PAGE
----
-c- Two pieces of evidence circumstantially link Ms. Newton to the murders. First, the Houston Crime Lab determined that nitrates on the hem of her skirt could have been nitrates from the firing of a weapon. Again, this is damning on its face. There are, however, terrible inconsistencies and inaccuracies in this physical evidence.
(1) The lab testified that the nitrates may also have been from fertilizer used in a garden;
(2) "The ballistics evidence was increasingly suspect in any case because of the recent history of the Houston PD crime lab, which has been repeatedly charged with incompetent, shoddy work, resulting in a number of exonerations and the wholesale discrediting of the lab, which remains under investigation." The lab itself has been de-licensed, and is still not back open for use in criminal trials. Multiple convictions have been overturned due to the status of the crime lab.
(3) The nitrates evidence which was tested by this discredited crime lab was "inadvertently" destroyed by the State.
(4) There was no blood or other substance found on Ms. Newton or the clothes she wore that day, although there was blood all over the house, hallway, and bedrooms (again, this was not effectively addressed at trial due to a combination of incompetent counsel and the State withholding vital documents).
(5) Since the trial, those clothes were mixed with clothes of the victims by the State, again destroying that evidence for any further testing.
This State destroyed evidence should have been enough, in and of itself, to have prevented an execution.
-d- The second piece of evidence linking Ms. Newton to the crime was a gun which was determined by the discredited crime lab as being the murder weapon - which she informed police, and has never denied, that she had removed from the house and hidden elsewhere earlier in the day. Once again, damning on its face, but under full inspection this "evidence" again falls short:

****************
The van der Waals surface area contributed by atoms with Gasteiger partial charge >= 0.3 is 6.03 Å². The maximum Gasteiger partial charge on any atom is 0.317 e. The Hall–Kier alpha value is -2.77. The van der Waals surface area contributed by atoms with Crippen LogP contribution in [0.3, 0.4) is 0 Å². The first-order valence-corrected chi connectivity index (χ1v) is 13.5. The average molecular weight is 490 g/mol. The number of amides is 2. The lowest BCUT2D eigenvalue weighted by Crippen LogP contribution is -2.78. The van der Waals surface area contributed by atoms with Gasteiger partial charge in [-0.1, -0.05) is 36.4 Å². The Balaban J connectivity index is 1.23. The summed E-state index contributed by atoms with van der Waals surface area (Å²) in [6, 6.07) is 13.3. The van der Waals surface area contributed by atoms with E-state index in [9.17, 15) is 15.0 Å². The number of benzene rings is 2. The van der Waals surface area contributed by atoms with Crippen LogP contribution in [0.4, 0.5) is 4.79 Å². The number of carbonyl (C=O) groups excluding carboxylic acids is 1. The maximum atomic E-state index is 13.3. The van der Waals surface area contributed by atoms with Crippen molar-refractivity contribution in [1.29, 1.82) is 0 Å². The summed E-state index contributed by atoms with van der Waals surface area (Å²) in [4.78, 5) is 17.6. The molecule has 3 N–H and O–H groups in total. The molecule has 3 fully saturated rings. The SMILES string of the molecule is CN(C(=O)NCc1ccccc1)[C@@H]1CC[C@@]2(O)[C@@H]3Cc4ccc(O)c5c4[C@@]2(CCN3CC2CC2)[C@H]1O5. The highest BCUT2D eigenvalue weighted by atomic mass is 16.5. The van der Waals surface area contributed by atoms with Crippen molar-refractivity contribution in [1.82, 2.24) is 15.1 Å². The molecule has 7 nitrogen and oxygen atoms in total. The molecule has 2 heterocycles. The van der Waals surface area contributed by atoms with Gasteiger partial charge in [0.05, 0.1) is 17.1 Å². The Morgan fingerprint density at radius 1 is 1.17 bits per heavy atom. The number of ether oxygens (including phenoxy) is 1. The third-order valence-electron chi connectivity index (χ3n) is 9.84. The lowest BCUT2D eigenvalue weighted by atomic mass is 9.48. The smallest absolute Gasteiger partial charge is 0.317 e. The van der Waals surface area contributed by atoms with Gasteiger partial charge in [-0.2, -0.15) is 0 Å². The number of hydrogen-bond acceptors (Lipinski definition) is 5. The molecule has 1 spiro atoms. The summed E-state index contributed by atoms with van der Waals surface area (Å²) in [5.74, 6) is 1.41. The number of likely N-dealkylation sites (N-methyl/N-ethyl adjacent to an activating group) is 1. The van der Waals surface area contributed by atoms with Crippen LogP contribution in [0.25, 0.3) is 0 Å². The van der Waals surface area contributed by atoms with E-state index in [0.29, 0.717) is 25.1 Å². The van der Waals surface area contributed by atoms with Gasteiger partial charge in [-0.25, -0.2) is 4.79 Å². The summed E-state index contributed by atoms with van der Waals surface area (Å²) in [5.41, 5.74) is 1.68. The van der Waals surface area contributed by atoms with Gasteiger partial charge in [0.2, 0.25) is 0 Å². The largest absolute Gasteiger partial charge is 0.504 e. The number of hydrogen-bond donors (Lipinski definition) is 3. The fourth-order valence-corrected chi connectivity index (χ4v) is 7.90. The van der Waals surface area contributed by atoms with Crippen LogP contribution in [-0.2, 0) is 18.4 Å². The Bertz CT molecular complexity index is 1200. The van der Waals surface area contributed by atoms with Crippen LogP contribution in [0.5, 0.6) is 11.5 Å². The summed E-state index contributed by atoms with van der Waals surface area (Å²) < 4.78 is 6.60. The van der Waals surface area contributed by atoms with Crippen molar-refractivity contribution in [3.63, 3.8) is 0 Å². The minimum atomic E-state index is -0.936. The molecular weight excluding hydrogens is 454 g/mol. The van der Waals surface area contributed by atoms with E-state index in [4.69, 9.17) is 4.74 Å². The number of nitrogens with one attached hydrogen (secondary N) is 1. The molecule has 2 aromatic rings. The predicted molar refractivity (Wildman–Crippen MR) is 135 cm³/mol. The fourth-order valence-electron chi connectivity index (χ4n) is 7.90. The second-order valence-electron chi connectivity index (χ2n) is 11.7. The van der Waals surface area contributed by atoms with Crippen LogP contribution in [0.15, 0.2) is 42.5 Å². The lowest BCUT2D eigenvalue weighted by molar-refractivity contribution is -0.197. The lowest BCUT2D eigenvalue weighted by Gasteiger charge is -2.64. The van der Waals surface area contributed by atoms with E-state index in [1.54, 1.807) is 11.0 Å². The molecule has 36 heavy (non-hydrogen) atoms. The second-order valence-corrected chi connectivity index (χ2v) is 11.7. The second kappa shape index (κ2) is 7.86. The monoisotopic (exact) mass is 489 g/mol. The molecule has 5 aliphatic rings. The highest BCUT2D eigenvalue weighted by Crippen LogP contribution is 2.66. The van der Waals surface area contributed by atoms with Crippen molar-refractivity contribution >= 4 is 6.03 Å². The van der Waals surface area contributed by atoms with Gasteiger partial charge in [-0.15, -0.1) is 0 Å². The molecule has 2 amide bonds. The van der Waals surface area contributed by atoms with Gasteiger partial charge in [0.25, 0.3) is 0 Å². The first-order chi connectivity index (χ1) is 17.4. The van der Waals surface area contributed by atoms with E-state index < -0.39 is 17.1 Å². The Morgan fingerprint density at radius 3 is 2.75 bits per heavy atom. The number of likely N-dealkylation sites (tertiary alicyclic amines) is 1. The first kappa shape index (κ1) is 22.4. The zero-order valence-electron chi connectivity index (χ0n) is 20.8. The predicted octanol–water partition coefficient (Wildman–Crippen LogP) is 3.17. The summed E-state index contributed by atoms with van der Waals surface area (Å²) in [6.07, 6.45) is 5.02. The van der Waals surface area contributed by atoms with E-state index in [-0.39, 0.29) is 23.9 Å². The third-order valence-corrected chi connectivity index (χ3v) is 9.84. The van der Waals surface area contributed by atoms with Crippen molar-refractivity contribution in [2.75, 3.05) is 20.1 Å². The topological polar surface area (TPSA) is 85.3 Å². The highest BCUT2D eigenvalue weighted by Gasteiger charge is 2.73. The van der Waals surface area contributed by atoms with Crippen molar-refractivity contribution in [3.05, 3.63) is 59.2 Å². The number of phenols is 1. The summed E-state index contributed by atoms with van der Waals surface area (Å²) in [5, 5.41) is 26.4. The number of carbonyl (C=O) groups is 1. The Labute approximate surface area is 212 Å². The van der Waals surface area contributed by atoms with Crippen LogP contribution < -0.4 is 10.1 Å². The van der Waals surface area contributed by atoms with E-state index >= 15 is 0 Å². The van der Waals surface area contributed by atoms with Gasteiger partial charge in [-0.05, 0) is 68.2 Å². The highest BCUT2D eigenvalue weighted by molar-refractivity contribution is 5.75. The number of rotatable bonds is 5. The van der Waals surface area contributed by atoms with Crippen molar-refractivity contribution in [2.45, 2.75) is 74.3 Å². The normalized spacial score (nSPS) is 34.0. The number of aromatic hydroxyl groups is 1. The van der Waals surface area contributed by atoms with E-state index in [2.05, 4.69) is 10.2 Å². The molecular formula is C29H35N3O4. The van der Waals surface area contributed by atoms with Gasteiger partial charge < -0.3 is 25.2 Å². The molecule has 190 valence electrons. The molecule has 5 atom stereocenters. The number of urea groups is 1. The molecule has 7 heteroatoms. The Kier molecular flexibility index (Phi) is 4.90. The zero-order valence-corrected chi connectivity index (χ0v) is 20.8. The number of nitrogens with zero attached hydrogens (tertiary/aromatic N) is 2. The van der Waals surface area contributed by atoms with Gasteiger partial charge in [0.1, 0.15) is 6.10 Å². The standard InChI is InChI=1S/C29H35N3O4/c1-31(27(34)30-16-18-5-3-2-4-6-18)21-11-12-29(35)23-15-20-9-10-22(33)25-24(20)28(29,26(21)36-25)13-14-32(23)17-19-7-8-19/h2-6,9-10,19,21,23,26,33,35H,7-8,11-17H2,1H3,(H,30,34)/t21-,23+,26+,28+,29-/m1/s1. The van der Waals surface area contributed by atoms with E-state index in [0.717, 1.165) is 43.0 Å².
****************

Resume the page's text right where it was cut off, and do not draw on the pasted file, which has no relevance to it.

(1) There is testimony from members of the investigation at the time that another, and possibly two more guns were recovered in the investigation. Those other guns have never been produced by the Harris County DA's office, and they denied the existence of those other guns.
(2) Only this summer, the Harris County Assistant DA stated in a video-taped interview that, "Police recovered a gun from the apartment that belonged to the husband." This Assistant DA, and the DA both scrambled to cover, saying that it was misspoken.
(3) There are documents related to the confiscation and limited investigation of this second gun, and even a third gun, which were supposedly recovered, but those documents were never released to defense counsel.

Was Frances Newton guilty of these murders? Was she innocent? I have no idea. There is undoubtedly damning evidence against her. Regardless, this case shows very specifically that the death penalty process in the United States is broken...and it cannot be fixed. There is no "fair" way to take a life. (Especially when that life is poor and black and in Texas.) As I wrote in an earlier post:
The [capital punishment] system is wrong because it is arbitrary, because it is not justice being carried out, it is 'lightening striking.' ... [T]he death penalty is not the rule of law, it is the rule of the mob.